In April 1998 the newspaper Education Week published an article by Herbert J. Walberg, a distinguished education researcher at the University of Illinois at Chicago. He trashed the reading program Success for All, used in 1,500 American elementary schools, as a failure posing as a success.
Nine months later the similarly distinguished American Institutes for Research (AIR) in Washington, backed by the nation's five major teacher and administrator organizations, said Success for All was one of the two most effective ways of teaching reading, particularly to disadvantaged children.
How can that be?
I know, I know. Stories about education research are rarely entertaining. When I suggest one to my editors, their noses twitch as if they have detected a slightly unpleasant odor. Most readers are drowsy by the second paragraph.
Still, parents like me want to deepen our understanding of what will help our schools. We know that research can be controversial. The press-release and phone-tree wars over phonics and conceptual math have led neighbors to stop speaking to one another and school board members to turn off their phones. But those debates are mostly among amateurs -- people throwing quotations at one another from books or articles they have read. The extraordinary disagreement about Success for All, which is run by a rapidly growing nonprofit foundation in Towson, Md., involves some of the most respected scholars in the country.
The program has some controversial features, such as having librarians and PE teachers conduct some classes and requiring that each instructor follow a script. But the sharp disagreement over its effectiveness confirms that, when it comes to our schools, even knowledgeable experts are incapable of giving consistent advice on what works, and what doesn't.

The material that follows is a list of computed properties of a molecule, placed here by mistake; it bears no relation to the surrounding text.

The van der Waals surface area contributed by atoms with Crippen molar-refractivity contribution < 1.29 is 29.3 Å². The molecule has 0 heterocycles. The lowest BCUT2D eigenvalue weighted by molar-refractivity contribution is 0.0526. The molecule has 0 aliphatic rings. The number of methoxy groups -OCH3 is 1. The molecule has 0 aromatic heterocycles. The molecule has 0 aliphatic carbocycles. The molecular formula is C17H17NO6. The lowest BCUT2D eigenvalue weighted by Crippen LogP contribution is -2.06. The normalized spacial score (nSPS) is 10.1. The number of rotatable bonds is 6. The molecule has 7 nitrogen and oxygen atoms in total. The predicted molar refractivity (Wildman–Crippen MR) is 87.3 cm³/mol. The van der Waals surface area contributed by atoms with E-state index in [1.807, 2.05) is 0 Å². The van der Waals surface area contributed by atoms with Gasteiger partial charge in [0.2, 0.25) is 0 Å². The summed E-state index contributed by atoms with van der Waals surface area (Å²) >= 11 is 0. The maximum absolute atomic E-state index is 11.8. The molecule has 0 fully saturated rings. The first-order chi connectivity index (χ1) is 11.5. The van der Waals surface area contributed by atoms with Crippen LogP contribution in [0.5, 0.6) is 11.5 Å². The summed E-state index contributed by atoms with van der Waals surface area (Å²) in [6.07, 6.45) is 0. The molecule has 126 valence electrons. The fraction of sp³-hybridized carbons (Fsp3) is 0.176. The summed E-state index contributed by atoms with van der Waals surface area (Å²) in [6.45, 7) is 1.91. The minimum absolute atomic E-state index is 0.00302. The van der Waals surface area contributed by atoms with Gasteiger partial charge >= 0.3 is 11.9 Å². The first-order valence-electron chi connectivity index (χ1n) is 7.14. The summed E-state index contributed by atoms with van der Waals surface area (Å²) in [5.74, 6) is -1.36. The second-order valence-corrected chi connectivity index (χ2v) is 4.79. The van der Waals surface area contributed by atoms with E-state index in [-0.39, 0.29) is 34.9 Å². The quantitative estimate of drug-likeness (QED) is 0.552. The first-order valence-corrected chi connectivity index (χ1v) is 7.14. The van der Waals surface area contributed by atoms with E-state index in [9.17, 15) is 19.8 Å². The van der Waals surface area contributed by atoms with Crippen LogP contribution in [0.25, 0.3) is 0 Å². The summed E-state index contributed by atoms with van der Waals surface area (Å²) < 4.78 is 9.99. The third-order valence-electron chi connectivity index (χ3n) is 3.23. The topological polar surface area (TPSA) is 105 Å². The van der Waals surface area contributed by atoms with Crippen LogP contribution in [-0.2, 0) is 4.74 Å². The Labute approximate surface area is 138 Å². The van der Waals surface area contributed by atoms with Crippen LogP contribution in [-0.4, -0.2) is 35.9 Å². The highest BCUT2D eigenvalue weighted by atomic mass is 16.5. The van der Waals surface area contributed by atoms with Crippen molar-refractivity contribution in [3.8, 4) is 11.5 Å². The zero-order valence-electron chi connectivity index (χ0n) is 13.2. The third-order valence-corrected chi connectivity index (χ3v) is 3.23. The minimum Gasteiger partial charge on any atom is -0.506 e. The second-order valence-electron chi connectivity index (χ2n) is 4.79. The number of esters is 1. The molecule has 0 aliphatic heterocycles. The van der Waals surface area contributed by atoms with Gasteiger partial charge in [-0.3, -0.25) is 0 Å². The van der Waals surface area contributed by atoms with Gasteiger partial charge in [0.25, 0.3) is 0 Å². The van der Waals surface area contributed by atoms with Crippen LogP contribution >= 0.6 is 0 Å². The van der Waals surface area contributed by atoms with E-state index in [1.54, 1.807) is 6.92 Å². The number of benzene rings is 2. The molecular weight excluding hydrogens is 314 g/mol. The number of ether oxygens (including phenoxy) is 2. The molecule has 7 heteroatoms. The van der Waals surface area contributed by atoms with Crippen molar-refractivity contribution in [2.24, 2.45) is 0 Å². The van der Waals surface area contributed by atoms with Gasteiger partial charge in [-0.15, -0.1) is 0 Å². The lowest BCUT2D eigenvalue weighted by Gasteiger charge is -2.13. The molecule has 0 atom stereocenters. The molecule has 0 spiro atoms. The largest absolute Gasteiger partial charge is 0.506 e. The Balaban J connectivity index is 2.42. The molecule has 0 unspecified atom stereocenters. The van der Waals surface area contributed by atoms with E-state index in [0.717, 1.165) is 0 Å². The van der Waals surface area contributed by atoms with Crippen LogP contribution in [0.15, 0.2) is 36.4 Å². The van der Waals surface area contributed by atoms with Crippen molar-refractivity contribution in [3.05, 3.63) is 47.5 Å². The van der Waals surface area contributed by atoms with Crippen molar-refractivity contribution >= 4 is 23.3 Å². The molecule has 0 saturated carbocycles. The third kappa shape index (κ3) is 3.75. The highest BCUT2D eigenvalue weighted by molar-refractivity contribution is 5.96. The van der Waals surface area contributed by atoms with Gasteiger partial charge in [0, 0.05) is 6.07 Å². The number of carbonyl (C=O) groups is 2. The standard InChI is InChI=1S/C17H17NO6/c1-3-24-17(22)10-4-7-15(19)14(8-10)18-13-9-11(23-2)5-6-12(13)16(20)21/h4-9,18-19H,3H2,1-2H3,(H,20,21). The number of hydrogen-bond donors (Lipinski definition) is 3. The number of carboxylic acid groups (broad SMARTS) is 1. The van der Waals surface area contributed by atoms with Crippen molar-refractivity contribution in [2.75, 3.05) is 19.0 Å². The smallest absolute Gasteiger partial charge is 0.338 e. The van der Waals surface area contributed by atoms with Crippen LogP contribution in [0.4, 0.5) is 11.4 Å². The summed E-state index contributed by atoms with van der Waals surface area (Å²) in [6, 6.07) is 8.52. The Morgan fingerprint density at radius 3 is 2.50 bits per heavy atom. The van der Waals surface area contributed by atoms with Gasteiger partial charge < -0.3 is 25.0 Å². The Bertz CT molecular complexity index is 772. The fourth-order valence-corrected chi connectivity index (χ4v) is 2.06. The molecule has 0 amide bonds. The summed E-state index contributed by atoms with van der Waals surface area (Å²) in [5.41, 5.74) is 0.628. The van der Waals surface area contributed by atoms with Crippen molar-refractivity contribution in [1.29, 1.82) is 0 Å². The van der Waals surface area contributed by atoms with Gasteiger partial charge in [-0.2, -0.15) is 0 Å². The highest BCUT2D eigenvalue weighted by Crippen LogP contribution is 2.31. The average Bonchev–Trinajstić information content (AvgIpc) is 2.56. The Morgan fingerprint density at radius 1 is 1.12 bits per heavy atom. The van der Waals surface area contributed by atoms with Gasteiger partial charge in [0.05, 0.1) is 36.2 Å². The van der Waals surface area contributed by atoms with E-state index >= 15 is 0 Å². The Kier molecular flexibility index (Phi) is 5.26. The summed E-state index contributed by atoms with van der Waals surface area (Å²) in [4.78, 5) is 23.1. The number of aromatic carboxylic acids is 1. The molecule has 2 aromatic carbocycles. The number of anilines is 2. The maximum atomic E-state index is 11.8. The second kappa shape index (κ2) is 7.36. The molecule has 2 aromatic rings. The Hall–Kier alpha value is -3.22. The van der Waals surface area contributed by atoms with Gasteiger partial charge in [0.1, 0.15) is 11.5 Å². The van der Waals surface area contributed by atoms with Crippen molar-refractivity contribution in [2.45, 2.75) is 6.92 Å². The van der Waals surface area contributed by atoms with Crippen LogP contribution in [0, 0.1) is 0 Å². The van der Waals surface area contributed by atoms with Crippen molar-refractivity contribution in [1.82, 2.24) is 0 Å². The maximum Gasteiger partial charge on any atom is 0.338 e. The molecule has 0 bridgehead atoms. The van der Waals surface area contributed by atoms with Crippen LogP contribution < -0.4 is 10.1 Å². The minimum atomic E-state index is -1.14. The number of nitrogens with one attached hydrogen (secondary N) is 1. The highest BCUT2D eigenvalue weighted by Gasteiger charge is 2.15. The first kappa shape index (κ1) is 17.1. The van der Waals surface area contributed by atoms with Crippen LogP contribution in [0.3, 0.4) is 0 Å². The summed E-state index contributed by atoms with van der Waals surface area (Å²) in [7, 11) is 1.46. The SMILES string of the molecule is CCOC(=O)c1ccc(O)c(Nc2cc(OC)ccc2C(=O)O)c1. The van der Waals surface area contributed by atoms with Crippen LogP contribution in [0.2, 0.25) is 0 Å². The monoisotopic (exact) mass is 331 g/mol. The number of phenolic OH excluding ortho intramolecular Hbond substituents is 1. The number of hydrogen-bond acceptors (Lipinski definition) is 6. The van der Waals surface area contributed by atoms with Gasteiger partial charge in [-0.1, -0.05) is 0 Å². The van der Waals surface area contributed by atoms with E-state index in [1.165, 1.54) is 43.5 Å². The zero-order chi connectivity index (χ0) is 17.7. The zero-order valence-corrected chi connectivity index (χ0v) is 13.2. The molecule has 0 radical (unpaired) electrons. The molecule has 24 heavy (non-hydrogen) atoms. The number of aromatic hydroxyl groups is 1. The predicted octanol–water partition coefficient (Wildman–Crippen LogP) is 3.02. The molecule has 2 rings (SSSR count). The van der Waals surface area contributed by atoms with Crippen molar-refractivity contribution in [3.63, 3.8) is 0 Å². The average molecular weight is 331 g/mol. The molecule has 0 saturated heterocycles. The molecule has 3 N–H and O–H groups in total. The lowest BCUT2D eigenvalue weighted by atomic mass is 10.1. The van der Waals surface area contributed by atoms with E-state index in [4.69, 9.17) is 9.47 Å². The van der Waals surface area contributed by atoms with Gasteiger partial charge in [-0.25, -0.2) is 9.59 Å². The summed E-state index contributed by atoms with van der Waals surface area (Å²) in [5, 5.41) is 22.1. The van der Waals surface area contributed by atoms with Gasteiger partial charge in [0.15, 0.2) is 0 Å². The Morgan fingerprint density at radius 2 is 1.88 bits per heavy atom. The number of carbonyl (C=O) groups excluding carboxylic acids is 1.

The longer the argument goes on, the uglier it becomes. The Phi Delta Kappan, a scholarly monthly for educators, reprinted Walberg's article, co-authored with doctoral student Rebecca C. Greenberg, in October along with a critique by California researcher Bruce R. Joyce calling part of it "slander, pure and simple." In the November issue of Educational Researcher, a Washington-based journal, University of Arizona researcher Stanley Pogrow accused Success for All of covering up bad student performance and suggested that the leader of the favorable AIR study, Rebecca S. Herman, was biased because she previously worked at Johns Hopkins University, where Success for All was born.
Walberg and Greenberg say Success for All researchers emphasize their positive rather than their negative results and have very few independent analysts looking over their shoulders. Meanwhile, Herman, who never worked for Success for All, applauds the program for at least trying to evaluate itself -- something few educational initiatives do. She notes how little money there is for independent evaluators and how much their questions cut into the days of already overburdened teachers.
Nearly everyone in this debate, I think, shares the inferiority complex that comes with being a social scientist. Some physicists and chemists say calling what Walberg and Herman do "research" is like calling what I do on Saturday mornings "playing tennis." The educational researchers and I are earnest and energetic, but we strain against insurmountable limits.
In a laboratory, a heated water molecule needs no inner motivation to start leaping about. In a classroom, a child's heart may resist all kinds of pedagogical stimulation. Success for All may teach Fred to read in record time, but do nothing for his twin sister, Frieda, making for very messy monographs in the latest issue of Educational Researcher.
Left to stew about this are parents, many of us hard pressed to remember the difference between a standard deviation and a sinus duct. One thing we can do is listen to educators we know and trust. They, at least, can tell us what seems to work with our children. Reaching out to a few teachers and parents we don't know can also help. Herman is pleased that Success for All and other programs insist that interested teachers first visit schools using the programs and ask questions.
The researchers will continue to argue over how to quantify our children's school lives. They have suggestions for randomly assigning teachers to different programs, or comparing new initiatives to historical patterns of improvement, or looking at results over many years and many schools.
But unless we start turning out human beings like clock radios, each set to report the news at the top of the hour, we are never going to have complete confidence in any new routine that promises better learners in less time. Is that so bad? The society we live in -- by most measures the most successful in history -- was built on undercooked ideas launched with little or no research. Educational arguments are useful and invigorating, but no one who wants to fix schools should wait until they are over before getting to work.
Jay Mathews's e-mail address is email@example.com.